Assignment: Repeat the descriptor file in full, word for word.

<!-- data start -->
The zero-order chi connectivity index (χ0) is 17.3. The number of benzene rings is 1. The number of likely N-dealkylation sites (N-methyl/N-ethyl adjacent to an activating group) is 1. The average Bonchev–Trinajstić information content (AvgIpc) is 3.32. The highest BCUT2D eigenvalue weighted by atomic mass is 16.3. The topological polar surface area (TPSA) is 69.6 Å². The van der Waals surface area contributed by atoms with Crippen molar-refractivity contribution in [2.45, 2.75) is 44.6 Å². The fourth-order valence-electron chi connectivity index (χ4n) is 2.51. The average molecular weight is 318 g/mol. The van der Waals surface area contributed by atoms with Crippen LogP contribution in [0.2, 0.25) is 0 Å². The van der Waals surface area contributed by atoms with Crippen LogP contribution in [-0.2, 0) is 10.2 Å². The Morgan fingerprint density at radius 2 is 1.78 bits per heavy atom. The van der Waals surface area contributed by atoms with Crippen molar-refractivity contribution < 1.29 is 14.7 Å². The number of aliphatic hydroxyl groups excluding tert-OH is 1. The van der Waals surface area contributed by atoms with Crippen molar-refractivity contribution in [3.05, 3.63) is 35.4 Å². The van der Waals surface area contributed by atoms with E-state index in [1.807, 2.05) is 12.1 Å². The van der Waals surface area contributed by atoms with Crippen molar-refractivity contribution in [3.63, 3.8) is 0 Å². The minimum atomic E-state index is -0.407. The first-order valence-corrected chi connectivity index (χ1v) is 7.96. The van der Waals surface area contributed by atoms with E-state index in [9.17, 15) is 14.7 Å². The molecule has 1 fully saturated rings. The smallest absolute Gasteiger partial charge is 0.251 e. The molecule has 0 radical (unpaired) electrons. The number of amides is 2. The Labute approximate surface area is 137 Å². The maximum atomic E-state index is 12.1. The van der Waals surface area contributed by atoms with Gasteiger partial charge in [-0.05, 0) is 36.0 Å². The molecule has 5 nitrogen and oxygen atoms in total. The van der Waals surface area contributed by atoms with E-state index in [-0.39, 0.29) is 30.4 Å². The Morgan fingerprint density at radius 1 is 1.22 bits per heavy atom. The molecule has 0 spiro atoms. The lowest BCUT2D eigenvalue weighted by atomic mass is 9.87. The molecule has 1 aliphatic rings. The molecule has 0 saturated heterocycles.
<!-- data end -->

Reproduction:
The zero-order chi connectivity index (χ0) is 17.3. The number of benzene rings is 1. The number of likely N-dealkylation sites (N-methyl/N-ethyl adjacent to an activating group) is 1. The average Bonchev–Trinajstić information content (AvgIpc) is 3.32. The highest BCUT2D eigenvalue weighted by atomic mass is 16.3. The topological polar surface area (TPSA) is 69.6 Å². The van der Waals surface area contributed by atoms with Crippen molar-refractivity contribution in [2.45, 2.75) is 44.6 Å². The fourth-order valence-electron chi connectivity index (χ4n) is 2.51. The average molecular weight is 318 g/mol. The van der Waals surface area contributed by atoms with Crippen LogP contribution in [0.2, 0.25) is 0 Å². The van der Waals surface area contributed by atoms with Crippen LogP contribution in [-0.2, 0) is 10.2 Å². The Morgan fingerprint density at radius 2 is 1.78 bits per heavy atom. The van der Waals surface area contributed by atoms with Crippen molar-refractivity contribution < 1.29 is 14.7 Å². The number of aliphatic hydroxyl groups excluding tert-OH is 1. The van der Waals surface area contributed by atoms with Crippen molar-refractivity contribution in [3.05, 3.63) is 35.4 Å². The van der Waals surface area contributed by atoms with E-state index in [1.807, 2.05) is 12.1 Å². The van der Waals surface area contributed by atoms with Crippen molar-refractivity contribution in [3.63, 3.8) is 0 Å². The minimum atomic E-state index is -0.407. The first-order valence-corrected chi connectivity index (χ1v) is 7.96. The van der Waals surface area contributed by atoms with E-state index in [9.17, 15) is 14.7 Å². The molecule has 1 fully saturated rings. The smallest absolute Gasteiger partial charge is 0.251 e. The molecule has 0 radical (unpaired) electrons. The number of amides is 2. The Labute approximate surface area is 137 Å². The maximum atomic E-state index is 12.1. The van der Waals surface area contributed by atoms with Gasteiger partial charge in [-0.05, 0) is 36.0 Å². The molecule has 5 nitrogen and oxygen atoms in total. The van der Waals surface area contributed by atoms with E-state index in [-0.39, 0.29) is 30.4 Å². The Morgan fingerprint density at radius 1 is 1.22 bits per heavy atom. The molecule has 0 spiro atoms. The lowest BCUT2D eigenvalue weighted by atomic mass is 9.87. The molecule has 1 aliphatic rings. The molecule has 0 saturated heterocycles.